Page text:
1981 Suzuki GS1100E | Me & My Bike

Name: George Beavers IV
Age: 47
Home: Redondo Beach, CA
Occupation: CEO, Oceanroadbuilders.com & classicsuperbike.com

I grew up with Superbikes. My dad, George Beavers III, built racebikes and sponsored guys like Mike Baldwin and Hurley Wilvert in the 1960s from our home in Darien, Connecticut. Dad bought this GS brand new in 1981. I told him “leave it alone, and let’s just ride it,” but he didn’t listen. Shortly after its break-in service, dad added a 1230cc piston kit, a racing cylinder head, a Murray pipe and 33mm Keihin carbs. The motor was a bit much for the street so he detuned it to a (barely) manageable 1168cc. The bike was loud and fast. My friends always heard it coming from across town. It wheelied as effortlessly as the BMX bike I’d just graduated from. A weapons-grade 1980s Superbike: the perfect ride for an 18-year old kid. Thanks, Dad.

I rode the GS around New England for years, but left it behind when I moved to New York City. Then, in 1994, I brought it to Los Angeles with me. After a few years sitting outside by the beach, it was in sad shape, so I tore it down to the frame. SoCal superbike racer and tuner Cary Andrew went through the engine. I cleaned and painted everything and shoved it back together for canyon racing duty. After one too many close calls while tearing up roads in the Santa Monica mountains, I realized that it was time for the racetrack.

I started racing the GS in 2005 in the Willow Springs Motorcycle Club’s Vintage Heavyweight class. It was clearly the fastest bike in its class, and I won the very first race I entered on it. In January 2006, I decided to chase a vintage championship. Eleven months later, my dad was at the Willow Springs finish line when I crossed it first on my GS, clinching the championship.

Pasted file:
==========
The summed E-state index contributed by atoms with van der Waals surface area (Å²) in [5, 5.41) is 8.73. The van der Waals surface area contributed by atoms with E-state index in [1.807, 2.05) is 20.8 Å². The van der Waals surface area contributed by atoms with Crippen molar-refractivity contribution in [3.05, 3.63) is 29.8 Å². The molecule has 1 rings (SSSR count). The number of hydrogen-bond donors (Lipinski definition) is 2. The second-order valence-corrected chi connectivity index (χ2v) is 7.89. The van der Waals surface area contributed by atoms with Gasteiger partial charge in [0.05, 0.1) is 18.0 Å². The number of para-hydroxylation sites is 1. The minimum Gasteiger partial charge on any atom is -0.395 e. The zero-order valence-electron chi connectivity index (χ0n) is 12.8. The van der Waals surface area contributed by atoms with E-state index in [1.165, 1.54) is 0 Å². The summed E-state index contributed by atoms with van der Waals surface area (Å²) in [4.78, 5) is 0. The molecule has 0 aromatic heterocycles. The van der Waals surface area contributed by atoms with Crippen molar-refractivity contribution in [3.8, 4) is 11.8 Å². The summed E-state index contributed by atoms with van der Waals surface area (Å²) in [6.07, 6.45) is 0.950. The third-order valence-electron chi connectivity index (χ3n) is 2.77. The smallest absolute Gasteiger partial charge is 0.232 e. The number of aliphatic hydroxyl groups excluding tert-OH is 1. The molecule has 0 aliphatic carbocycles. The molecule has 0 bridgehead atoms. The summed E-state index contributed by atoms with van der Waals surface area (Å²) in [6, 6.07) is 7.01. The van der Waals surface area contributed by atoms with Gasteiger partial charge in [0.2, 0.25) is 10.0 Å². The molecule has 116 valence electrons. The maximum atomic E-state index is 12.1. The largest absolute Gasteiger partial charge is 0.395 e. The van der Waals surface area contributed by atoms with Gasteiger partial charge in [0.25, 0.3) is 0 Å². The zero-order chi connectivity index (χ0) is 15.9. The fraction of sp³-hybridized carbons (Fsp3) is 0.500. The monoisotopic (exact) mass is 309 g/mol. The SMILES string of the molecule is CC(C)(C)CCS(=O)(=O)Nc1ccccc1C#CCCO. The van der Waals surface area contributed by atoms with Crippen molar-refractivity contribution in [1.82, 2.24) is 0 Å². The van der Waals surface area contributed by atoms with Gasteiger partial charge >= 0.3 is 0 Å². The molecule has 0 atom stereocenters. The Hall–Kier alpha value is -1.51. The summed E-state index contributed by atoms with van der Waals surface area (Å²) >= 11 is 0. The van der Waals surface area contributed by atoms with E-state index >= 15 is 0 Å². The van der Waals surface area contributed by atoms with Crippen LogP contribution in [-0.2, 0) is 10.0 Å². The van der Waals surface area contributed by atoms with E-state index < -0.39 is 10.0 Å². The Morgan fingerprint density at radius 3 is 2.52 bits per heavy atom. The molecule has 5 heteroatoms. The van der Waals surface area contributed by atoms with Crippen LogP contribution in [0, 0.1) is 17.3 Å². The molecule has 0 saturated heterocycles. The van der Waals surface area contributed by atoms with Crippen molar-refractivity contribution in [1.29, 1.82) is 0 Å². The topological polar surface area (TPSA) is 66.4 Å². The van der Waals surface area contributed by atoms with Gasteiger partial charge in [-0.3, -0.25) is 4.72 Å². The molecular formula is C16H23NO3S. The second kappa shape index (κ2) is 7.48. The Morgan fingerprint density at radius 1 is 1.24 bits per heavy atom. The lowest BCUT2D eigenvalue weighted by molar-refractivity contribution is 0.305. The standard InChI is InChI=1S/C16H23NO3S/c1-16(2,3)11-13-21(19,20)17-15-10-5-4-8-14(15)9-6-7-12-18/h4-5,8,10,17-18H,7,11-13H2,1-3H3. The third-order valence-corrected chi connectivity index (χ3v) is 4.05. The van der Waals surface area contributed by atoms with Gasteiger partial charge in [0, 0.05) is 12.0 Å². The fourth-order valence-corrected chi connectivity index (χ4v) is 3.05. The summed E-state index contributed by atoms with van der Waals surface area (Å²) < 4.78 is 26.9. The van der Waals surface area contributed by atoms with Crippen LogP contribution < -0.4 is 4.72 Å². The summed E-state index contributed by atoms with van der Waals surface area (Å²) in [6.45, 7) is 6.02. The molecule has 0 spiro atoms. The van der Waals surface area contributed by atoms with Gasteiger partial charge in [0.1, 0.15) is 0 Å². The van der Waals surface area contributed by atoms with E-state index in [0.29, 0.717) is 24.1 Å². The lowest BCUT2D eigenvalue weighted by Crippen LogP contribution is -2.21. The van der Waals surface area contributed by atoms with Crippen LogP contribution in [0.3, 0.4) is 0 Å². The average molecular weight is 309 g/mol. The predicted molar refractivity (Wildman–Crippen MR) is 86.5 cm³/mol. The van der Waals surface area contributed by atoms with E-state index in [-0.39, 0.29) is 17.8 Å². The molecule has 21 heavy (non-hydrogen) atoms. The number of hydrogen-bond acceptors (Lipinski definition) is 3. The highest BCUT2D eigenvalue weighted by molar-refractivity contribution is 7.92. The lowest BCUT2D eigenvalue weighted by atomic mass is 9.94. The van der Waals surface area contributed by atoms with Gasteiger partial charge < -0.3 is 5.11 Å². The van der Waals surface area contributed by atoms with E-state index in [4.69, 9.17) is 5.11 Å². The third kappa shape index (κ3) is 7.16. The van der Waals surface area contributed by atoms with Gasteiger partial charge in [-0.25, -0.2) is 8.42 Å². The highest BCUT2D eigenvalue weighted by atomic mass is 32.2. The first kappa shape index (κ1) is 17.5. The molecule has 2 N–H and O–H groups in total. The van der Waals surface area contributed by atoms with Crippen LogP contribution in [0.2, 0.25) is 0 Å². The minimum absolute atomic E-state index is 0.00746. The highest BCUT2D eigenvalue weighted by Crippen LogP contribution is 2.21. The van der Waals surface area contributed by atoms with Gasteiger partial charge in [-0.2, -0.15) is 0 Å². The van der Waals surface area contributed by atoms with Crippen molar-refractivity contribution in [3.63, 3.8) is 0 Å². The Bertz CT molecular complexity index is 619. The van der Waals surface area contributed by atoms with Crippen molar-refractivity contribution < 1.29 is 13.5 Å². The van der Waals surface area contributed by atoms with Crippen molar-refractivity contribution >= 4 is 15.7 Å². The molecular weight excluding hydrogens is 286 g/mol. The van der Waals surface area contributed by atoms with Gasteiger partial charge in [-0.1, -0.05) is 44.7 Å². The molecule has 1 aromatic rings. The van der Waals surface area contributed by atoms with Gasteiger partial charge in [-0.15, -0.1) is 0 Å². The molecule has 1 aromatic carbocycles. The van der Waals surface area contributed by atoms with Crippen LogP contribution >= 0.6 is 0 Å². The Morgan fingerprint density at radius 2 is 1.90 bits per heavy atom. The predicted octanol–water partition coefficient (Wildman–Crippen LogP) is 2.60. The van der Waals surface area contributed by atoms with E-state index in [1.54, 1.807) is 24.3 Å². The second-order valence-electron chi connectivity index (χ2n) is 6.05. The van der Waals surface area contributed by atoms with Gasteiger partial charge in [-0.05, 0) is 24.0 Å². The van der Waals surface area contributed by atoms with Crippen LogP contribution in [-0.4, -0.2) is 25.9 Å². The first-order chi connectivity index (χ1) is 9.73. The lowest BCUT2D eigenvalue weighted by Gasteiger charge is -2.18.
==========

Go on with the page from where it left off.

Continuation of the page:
My GS’s development continues. It now has a welded crank, and 40mm Mikuni flatslides. The chassis features a braced frame, Works Performance shocks, and a 520 chain conversion. Fellow Willow Springs racer Rick Carmody laid out the Wes Cooley-inspired paint and graphics. Ed Milich adapted a 2006 GSXR front end with radial calipers, Brembo rotors and 17-inch Marchesini forged aluminum wheels with Dunlop slicks. I just dynoed it at 130 rear-wheel horsepower, and it’s just over 400 pounds with fuel. It takes some effort to muscle around. It’s a big, scary, fast, old West Coast Superbike. My best time on it at Willow is a 1:32.00, close to a 100 mph average.

I’m going back Willow Springs next month with my GS to attempt the Heavyweight Vintage lap record. After that, I want to monoshock the swingarm and make a custom titanium pipe. I’m approaching my fourth decade of ownership, and I’m still enjoying the heck out of my GS1100.

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